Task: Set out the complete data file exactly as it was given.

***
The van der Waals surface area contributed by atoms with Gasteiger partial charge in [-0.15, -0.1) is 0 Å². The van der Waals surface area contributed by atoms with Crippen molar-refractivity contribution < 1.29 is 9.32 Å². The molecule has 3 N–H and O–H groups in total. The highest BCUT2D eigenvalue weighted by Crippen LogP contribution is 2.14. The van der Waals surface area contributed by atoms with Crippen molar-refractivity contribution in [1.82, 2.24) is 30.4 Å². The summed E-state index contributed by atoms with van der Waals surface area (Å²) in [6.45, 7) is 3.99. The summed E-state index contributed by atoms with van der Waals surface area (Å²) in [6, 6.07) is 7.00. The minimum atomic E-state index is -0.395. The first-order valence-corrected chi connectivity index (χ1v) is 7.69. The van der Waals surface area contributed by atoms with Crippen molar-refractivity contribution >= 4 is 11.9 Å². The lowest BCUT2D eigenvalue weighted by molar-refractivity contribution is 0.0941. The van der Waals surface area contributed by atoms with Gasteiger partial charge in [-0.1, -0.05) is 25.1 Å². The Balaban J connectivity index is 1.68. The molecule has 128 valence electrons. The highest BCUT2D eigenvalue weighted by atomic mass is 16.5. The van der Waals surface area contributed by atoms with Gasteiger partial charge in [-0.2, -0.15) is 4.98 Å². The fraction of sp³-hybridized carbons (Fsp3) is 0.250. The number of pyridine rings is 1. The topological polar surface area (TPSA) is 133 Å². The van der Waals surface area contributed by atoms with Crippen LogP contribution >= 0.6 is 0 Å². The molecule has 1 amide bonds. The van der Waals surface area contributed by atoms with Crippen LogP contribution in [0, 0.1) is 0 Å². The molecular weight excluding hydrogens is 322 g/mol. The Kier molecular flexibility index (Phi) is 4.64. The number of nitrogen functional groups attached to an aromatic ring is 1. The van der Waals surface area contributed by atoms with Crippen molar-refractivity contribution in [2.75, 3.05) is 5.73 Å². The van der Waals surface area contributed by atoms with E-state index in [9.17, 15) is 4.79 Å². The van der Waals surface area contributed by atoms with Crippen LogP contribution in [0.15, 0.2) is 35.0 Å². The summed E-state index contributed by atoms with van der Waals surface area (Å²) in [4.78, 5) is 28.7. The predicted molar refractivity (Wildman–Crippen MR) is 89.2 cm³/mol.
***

The van der Waals surface area contributed by atoms with Gasteiger partial charge in [-0.15, -0.1) is 0 Å². The van der Waals surface area contributed by atoms with Crippen molar-refractivity contribution < 1.29 is 9.32 Å². The molecule has 3 N–H and O–H groups in total. The highest BCUT2D eigenvalue weighted by Crippen LogP contribution is 2.14. The van der Waals surface area contributed by atoms with Crippen molar-refractivity contribution in [1.82, 2.24) is 30.4 Å². The summed E-state index contributed by atoms with van der Waals surface area (Å²) in [6.45, 7) is 3.99. The summed E-state index contributed by atoms with van der Waals surface area (Å²) in [6, 6.07) is 7.00. The minimum atomic E-state index is -0.395. The first-order valence-corrected chi connectivity index (χ1v) is 7.69. The van der Waals surface area contributed by atoms with Crippen molar-refractivity contribution >= 4 is 11.9 Å². The lowest BCUT2D eigenvalue weighted by molar-refractivity contribution is 0.0941. The van der Waals surface area contributed by atoms with Gasteiger partial charge in [-0.1, -0.05) is 25.1 Å². The Balaban J connectivity index is 1.68. The molecule has 128 valence electrons. The highest BCUT2D eigenvalue weighted by atomic mass is 16.5. The van der Waals surface area contributed by atoms with Gasteiger partial charge in [-0.2, -0.15) is 4.98 Å². The fraction of sp³-hybridized carbons (Fsp3) is 0.250. The number of pyridine rings is 1. The topological polar surface area (TPSA) is 133 Å². The van der Waals surface area contributed by atoms with Crippen LogP contribution >= 0.6 is 0 Å². The molecule has 1 amide bonds. The van der Waals surface area contributed by atoms with Crippen LogP contribution in [0, 0.1) is 0 Å². The molecular weight excluding hydrogens is 322 g/mol. The Kier molecular flexibility index (Phi) is 4.64. The number of nitrogen functional groups attached to an aromatic ring is 1. The van der Waals surface area contributed by atoms with Crippen molar-refractivity contribution in [2.75, 3.05) is 5.73 Å². The van der Waals surface area contributed by atoms with E-state index in [9.17, 15) is 4.79 Å². The van der Waals surface area contributed by atoms with Crippen LogP contribution in [0.15, 0.2) is 35.0 Å². The summed E-state index contributed by atoms with van der Waals surface area (Å²) in [4.78, 5) is 28.7. The predicted molar refractivity (Wildman–Crippen MR) is 89.2 cm³/mol.